First Rate London Period Properties

First Rate London Period Properties

The elegant period houses that are such an iconic part Belgravia and Pimlico came about as a result of three key factors.  Firstly, the Grosvenor Estate which was instrumental in releasing the land for development at the end of the 18th and first half of the 19th centuries.  The work of the master building and architect Thomas Cubitt and the passing of the 1774 Building Act.

The Grosvenor Estate, as the freeholder or ground landlord, was able to dictate the quality of houses that were to be built and whether they should be suitable for the nobility, professional classes or merchants, etc.  Thomas Cubitt became the most prolific builder working in conjunction with the Grosvenor Estate.  For the most part his work in Belgravia and Pimlico was speculative and very few of the houses where private commissions.  The 1774 Building Act saw the appointment of Statutory Surveyors who were able to enforce certain standards of construction with particular attention being paid to stopping any fire that might break out from spreading.

The great London Estates normally granted a building licence or licences to a builder and make an annual charge according to the location and the length of the frontage or each plot.  A house fronting Belgrave Square cost approximately £1 per foot whilst a plot in a neighbouring street, which was not quite so exclusive, cost 15s. (£0.75).  The more desirable plots in partly developed locations, such as Berkeley Square, could cost as much as five guineas (£5.25) per foot.  The cost per foot was then multiplied by the total square footage of the footprint of the dwelling to set the amount of “rate” paid to the freehold.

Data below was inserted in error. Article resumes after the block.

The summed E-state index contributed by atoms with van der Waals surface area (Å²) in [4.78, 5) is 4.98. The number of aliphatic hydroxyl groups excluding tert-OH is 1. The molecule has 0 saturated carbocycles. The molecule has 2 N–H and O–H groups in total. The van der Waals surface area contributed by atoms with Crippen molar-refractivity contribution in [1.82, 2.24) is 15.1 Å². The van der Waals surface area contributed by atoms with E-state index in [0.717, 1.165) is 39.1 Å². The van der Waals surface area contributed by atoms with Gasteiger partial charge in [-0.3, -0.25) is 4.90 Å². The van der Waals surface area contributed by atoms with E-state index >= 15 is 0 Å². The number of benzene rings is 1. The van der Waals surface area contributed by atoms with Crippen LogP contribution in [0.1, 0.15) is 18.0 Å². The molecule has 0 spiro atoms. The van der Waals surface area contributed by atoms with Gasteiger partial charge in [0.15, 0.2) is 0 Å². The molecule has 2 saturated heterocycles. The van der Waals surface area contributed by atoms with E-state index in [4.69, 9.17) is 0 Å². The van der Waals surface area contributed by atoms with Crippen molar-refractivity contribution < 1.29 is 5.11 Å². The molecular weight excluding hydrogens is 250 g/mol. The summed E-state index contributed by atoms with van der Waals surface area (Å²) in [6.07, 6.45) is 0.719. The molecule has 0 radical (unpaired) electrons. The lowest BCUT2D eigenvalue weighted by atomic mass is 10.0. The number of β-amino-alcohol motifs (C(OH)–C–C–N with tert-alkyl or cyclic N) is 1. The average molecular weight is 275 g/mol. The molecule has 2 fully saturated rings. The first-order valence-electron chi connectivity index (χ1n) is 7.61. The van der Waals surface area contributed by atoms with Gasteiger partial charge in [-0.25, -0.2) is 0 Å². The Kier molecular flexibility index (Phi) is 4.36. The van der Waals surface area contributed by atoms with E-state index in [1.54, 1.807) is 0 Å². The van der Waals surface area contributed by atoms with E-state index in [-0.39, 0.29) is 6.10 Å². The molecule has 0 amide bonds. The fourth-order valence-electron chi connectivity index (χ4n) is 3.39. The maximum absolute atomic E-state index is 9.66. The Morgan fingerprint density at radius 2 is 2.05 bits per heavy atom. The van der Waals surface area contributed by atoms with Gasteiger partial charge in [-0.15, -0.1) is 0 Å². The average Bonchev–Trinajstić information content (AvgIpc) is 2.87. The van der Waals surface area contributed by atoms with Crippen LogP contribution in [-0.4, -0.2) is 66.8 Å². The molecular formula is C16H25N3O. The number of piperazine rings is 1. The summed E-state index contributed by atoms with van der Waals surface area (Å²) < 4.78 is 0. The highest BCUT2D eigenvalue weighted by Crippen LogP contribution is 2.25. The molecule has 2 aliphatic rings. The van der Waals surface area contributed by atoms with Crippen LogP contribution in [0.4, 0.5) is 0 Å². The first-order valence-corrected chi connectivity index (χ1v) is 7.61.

Houses were classified according to the rate payable and the extent of the footprint; the very best houses becoming known as “first rate”.  These had a rate of over £850 and covered at least 900 sq.ft.

Second rate houses were those with a rate of between £350 and £850 and covering 500-900 sq.ft.
Third rate houses were those with a rate of between £150 and £350 and covering 350 – 500 sq.ft.
Fourth rate were the most modest houses which were rated below £150 and covering under 350 sq.ft.

This simple but effective formula not only dictated the type of house to be constructed but the social status of the area.  It governed the materials to be used, the foundations (probably quite important as many of these houses were built of marsh land that had been reclaimed), the thickness of the walls and even the quality of the pavement.

Thomas Cubitt worked closely with the Grosvenor Estate’s surveyors, adhering to the overall development plan for Belgravia and Pimlico and the detailed layout of the garden squares, terraces and streets.  Initially he was granted a building licence, normally for several plots at a time, and once each building had reached a certain stage the Estate would then grant him a lease which Cubitt could in turn sell to the end occupier.  In most instances the main structure would be built leaving the lessee to complete the interior. This resulted in the uniform facades we see today but the architectural details of each interior varied significantly with different staircases, decorative plasterwork and fireplaces.

The 1774 Building Act went a considerable way to improving the general standard of construction and was, in many respects, the start of modern-day building regulations.  One of the main aims was to reduce the risk of fire spreading from one building to another.  However, at the time it was unpopular Act and critics claimed it made houses bland and uniform.   Today Cubitt’s stucco fronted houses are an important and very identifiable part of London’s built heritage.

Ironically many of the large first rate period houses have now been converted into apartments or used as foreign embassies as they are considered too large for most families.  On the other hand, the smaller third and fourth rate houses have stood the test of time and are amongst some of London’s most popular residences.  These buildings are a remarkable insight into great endeavours and the coordinated planning of one of Britain’s greatest master builders, Thomas Cubitt.

Dawn Carritt
020 7664 664
21st February, 2020